The third con­sid­er­a­tion is that dust comes from many pro­cesses. Su­per­novae and dy­ing stars floof out a bunch of dust into the en­vi­ron­ment. We found a su­per­nova grain as large as 25 microm­e­ters once, which is wor­ry­ing. But most su­per­nova dust is a lot smaller than that. For the mil­lime­ter-size dust grains, I imag­ine it’d come from plane­tary for­ma­tion discs that got dis­rupted, which is a differ­ent pro­cess with a differ­ent dust pro­duc­tion rate. So I’d ex­pect differ­ent re­gions of space to have differ­ent dust size dis­tri­bu­tions, some of which might come with a nat­u­ral mass cut­off. Maybe molec­u­lar clouds with form­ing stars are es­pe­cially dan­ger­ous. Maybe the void be­tween galax­ies is mostly de­void of fatal dust (rel­a­tive to the hy­dro­gen den­sity). Maybe dust gets more and more abun­dant as a galaxy ages so it’s much more dan­ger­ous to travel in dis­tant galax­ies that have aged by the time we get there. We don’t know, but it’s prob­a­bly mod­e­lable.

Now, there’s two more things to note.

The first is that re­quired-as­ter­oid-mass to shield against the largest dust grain likely to be en­coun­tered is ridicu­lously sen­si­tive to the scal­ing ex­po­nent, and pretty sen­si­tive to how fast you’re go­ing. Pretty much, if you make your as­ter­oid have twice the ra­dius, you get 8x the mass, so you can tank 8x larger ex­plo­sions, right? Well, maybe tank­able ex­plo­sion power doesn’t scale lin­early with mass, I’m un­sure. But more im­por­tantly, your as­ter­oid now sweeps out 4x the area be­cause it has 4x the area, so you’re 4x more likely to hit dust of a given size. Now, over­all, you’re still bet­ter off, but an in­crease in mass doesn’t buy you nearly as much dust pro­tec­tion power as you’d naively as­sume, so dust still sets a pretty hard speed limit with quite rapidly scal­ing as­ter­oid mass for trav­el­ing longer dis­tances and higher ve­loc­i­ties.

The sec­ond is that, due to the fact that dust is the dom­i­nant ob­sta­cle to go­ing re­ally fast, there will be an awful lot of op­ti­miza­tion power di­rected at this prob­lem, so the stan­dard caveats ap­ply about con­clud­ing that even a tran­shu­man civ­i­liza­tion can’t do high-speed mis­sions due to dust. Two ob­vi­ous im­prove­ments I can see are mak­ing ma­te­ri­als that are re­ally good at dis­si­pat­ing mas­sive pin­point ki­netic en­ergy strikes, and find­ing some way to deflect dust. I think there’s ways of charg­ing the dust ahead of you and us­ing a mag­netic field to move it out of your way, but it’s hard be­cause we’re mostly in­ter­ested in large dust which is a lot less sus­cep­ti­ble to these shenani­gans, though I’d have to check. Also, any dust deflec­tion sys­tem (and the power drain im­posed by it) must be run­ning full-time over the in­ter­galac­tic voy­age, which brings in the stan­dard prob­lems about mak­ing ma­chin­ery that long-last­ing.

Edit: In the three hours since typ­ing this, I found that some­one in­vented a com­pletely novel deflec­tion strat­egy I missed, and I also in­vented an­other one on the spot, prov­ing my “don’t un­der­es­ti­mate the fu­ture” point very well. The one I didn’t come up with is throw­ing a bunch of liquid metal droplets ahead of your ship, enough to en­sure that a dust grain hits at least one of them and ex­plodes, like an ex­tremely long-dis­tance whip­ple shield and very slightly ac­cel­er­at­ing the whole way so you can re­cap­ture the droplets and launch them back ahead of you. This has the is­sue of re­quiring con­tin­u­ous ac­cel­er­a­tion, and los­ing mass the whole way due to cos­mic ray spal­la­tion of the droplets, and droplet va­por­iza­tion when they get hit by smaller dust grains. Off the top of my head, it’d be pretty de­cent for an in-galaxy mis­sion, but I worry that for in­ter­galac­tic mis­sions, the cu­mu­la­tive mass loss from droplets get­ting de­stroyed, and the pro­pel­lant/​con­tin­u­ous en­g­ine op­er­a­tion re­quired to con­tin­u­ously ac­cel­er­ate the whole way, would be a bit much, plus it doesn’t work on de­cel­er­a­tion, just coast­ing. No, I’m not go­ing to redo my de­sign from scratch to take this into ac­count, it’s eaten enough time already. As for my in­sight, it’s that if you have many space­craft in a line, each can pro­tect the next one, so the vol­ume of space swept out by the fleet is much lower. Or, heck, you can just have the first dozen in the train be­ing in­ert blocks of rock and only build im­por­tant at­tach­ments for the stuff in the back.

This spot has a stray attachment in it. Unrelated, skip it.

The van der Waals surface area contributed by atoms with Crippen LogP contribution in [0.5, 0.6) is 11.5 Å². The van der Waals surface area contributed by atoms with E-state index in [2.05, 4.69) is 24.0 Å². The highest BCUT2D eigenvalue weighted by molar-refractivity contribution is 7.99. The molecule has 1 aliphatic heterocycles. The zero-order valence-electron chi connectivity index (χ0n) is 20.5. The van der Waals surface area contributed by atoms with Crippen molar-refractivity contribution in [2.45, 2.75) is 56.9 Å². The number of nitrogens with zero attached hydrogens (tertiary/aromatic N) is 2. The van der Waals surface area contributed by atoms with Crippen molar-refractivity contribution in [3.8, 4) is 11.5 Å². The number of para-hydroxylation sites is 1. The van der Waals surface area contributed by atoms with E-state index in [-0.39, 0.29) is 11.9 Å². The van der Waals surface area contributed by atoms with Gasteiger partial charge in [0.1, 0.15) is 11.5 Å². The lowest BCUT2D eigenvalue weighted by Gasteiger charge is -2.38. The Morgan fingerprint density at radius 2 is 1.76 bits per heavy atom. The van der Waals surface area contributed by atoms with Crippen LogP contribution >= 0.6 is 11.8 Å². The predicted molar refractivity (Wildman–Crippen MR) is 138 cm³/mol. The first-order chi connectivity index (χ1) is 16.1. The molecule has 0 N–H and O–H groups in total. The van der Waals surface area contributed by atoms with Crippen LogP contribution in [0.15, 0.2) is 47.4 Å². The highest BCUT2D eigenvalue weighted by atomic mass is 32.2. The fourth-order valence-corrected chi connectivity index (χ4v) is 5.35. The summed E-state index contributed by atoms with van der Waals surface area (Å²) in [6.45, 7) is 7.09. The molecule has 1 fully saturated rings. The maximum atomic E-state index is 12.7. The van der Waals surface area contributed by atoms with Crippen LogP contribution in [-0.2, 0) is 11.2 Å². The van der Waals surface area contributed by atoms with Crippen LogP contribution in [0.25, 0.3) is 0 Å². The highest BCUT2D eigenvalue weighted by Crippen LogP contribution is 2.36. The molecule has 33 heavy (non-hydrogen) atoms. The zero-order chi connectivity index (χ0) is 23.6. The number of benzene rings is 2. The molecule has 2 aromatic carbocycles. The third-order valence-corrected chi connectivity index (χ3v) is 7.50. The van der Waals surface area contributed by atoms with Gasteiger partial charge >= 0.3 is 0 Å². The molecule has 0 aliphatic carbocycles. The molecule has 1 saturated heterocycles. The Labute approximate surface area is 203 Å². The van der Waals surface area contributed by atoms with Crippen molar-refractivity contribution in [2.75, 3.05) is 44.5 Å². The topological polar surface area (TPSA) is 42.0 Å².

So, for my mis­sion, I as­sumed we’re just di­rectly tank­ing the im­pacts on a gi­ant block of graphite, and there’s a dust scal­ing ex­po­nent of −5 in in­ter­galac­tic space (there are less pro­to­plane­tary discs which is where I think a lot of the scary dust comes from, and there aren’t a lot there), a scal­ing ex­po­nent of −4 in in­ter­stel­lar space, and −3.5 closer to a star. As an ex­am­ple, shift­ing the dust scal­ing ex­po­nent of in­ter­galac­tic space to −4.5 in­creases the mass of the as­ter­oid we have to send by about 3.4 mil­lion times. This is what I meant by mass be­ing ridicu­lously sen­si­tive to scal­ing ex­po­nent size. The re­sult­ing dust shield mass per su­per­cluster-ship (mostly dust shield though) is about 120,000 tons for a squat cylin­der of graphite 42 m or about 140 feet long , or about 1/​5th the mass of the titanic. Also we’ll need about 30 of these for a 99.9% chance that at least one sur­vives (higher sur­vival prob­a­bil­ities are at­tain­able by just send­ing more) It’s far more effi­cient on a mass ba­sis to send a fair few ships with a mod­er­ate chance of sur­vival than to send one big ship with a 99.9% sur­vival chance.

So in sum­mary, dust size is the dom­i­nant con­straint by far on how fast you can go, with un­ac­cept­ably rapid-scal­ing mass in­creases as the ex­po­nent on the power law goes up.

Edit: Un­less tran­shu­man or mere-hu­man in­ge­nu­ity comes up with a way to cheat some part of the dust prob­lem, in which case we’re back in busi­ness.